Tim Keller on First Impressions
There’s a “Keller Clause” in the contract of all Summit employees. Because he and our lead pastor are besties, we have to quote Keller roughly every 20 minutes, or our tithing rate goes up significantly.
The following is a guest post by Clayton Greene, the First Impressions Director for Brier Creek’s North Venue on Sunday mornings (try fitting that on a business card). Clayton is one of the braniacs behind why we do much of what we do in the realm of guest services. If you’re looking for a robust theological defense of guest services, you’re going to love this:
I was recently reading Center Church by Tim Keller. This book, without directly mentioning first impressions, gives a framework for the necessity of intentional planning for your guests each weekend. Chapter 23, “Connecting People to God,” is one of the chapters full of wisdom in encountering the outsider, specifically at your weekend worship gathering.
About halfway through the chapter Keller switches from talking about worship preferences to talking about what characteristics describe an evangelistic worship service. The thesis of this section is that “The weekly worship service can be very effective in evangelism of non-Christians and in edification of Christians if it is both gospel centered and in the vernacular.” (ironically, I had to look up the word vernacular, which means “native language”. Apparently vernacular is not in my native language)
He talks about Acts 2 and how the worship of believers should be attractive to outsiders. This attraction can and should lead to conviction and conversion, therefore making the worship evangelistic.
In the last section he talks about making worship comprehensible to nonbelievers. Here are some of the gold mines for why we do first impressions.
He starts off saying “our purpose is NOT to make the nonbeliever “comfortable.” They will not be comfortable because as 1 Cor 14 and Acts 2 say, “a non-believer will be convinced by all that he is a sinner” and that “the secrets of his heart will be laid bare.” These descriptions of a nonbeliever in a worship service describe anything but comfortable. However, it is a conviction of the heart that is the goal here. What he does not encourage is any personal offense other than the gospel.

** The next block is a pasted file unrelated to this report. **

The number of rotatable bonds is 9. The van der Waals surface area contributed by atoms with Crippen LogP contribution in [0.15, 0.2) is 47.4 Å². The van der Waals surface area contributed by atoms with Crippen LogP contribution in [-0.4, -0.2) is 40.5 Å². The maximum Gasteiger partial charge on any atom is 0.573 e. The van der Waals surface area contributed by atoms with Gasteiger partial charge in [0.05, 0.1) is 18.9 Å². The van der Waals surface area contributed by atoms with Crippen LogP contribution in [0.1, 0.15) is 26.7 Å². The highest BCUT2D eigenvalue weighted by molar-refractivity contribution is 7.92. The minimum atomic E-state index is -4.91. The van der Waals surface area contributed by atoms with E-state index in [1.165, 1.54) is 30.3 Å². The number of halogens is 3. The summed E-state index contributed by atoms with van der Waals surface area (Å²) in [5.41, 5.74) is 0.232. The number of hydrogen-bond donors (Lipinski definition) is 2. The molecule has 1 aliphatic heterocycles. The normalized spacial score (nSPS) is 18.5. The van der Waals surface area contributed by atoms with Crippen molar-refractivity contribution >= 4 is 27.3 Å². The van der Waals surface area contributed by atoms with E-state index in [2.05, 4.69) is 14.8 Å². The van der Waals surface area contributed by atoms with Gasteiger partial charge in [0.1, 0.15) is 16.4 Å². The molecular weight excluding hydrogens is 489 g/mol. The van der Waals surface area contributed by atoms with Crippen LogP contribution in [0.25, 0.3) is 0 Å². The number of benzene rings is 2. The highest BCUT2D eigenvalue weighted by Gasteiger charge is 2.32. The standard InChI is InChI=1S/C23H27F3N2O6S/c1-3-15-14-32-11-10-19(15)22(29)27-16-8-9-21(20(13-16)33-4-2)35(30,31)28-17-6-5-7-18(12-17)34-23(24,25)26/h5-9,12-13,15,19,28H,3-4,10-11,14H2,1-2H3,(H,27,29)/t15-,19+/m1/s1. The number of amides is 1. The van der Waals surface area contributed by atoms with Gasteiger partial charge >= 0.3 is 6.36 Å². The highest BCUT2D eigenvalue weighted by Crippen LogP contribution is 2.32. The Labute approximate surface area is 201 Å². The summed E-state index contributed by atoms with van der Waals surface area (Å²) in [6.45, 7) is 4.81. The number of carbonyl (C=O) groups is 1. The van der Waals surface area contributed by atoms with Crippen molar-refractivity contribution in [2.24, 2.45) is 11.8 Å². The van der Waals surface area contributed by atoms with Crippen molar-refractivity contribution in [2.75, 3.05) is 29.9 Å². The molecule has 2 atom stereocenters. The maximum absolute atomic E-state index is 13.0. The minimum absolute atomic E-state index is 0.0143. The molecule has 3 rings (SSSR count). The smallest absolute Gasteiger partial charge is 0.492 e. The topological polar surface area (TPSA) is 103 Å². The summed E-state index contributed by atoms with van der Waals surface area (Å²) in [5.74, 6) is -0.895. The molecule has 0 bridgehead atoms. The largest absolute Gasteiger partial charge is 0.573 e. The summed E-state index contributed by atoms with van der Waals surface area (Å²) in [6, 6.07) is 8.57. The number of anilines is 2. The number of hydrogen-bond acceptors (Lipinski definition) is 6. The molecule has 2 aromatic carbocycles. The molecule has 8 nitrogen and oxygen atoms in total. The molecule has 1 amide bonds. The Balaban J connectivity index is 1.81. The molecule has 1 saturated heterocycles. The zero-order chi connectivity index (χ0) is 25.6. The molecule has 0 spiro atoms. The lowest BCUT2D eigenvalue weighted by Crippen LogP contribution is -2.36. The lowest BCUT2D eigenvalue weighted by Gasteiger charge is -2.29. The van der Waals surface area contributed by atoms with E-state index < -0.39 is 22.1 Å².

Keller goes on to say we need to “speak respectfully and sympathetically to people who have difficulty with Christianity.” He also says, “it is extremely important that the nonbeliever feels we understand them.” Essentially, everything about our time together in and surrounding a worship service should be sensitive to the guest to allow the offense and un-comfortableness come from gospel application to the heart.
He goes on to discuss which truths of the gospel are discussed each week in their services and why some truths may not be discussed on Sunday morning. Some truths are left out on Sunday morning because they are applications or truths that must come from the basis of an understanding of the gospel. Although some truths may be left out, he says they are not pulling any punches with the nonbeliever in the service. He says the truths they teach “are not only theologically substantial; they are also controversial. But we are choosing to contend and argue for the basic truths of the faith, of the gospel.” “Evangelistic worship is not avoiding the bold proclamation of the truth; rather, it is leading with the offense of the gospel instead of with the truths that are predicated on the gospel.”
At the Summit, on our first impressions teams, we always say, “the sermon starts in the parking lot”. So let me apply this discourse on the truths discussed in the sermon to what happens in the parking lot.
For our guests, we don’t want to lead the sermon off (in the parking lot) with any offense other than the offense of the basic truths of the gospel that will be on display through the worship and spoken truths of the worship gathering. This is why our number one plumbline for what we do on the first impressions team is, “The Gospel is offensive, Nothing else should be.”
Are you allowing your worship service to offend the hearts of nonbelievers with the truths of the gospel? Or is something else offending them before they even find their seat?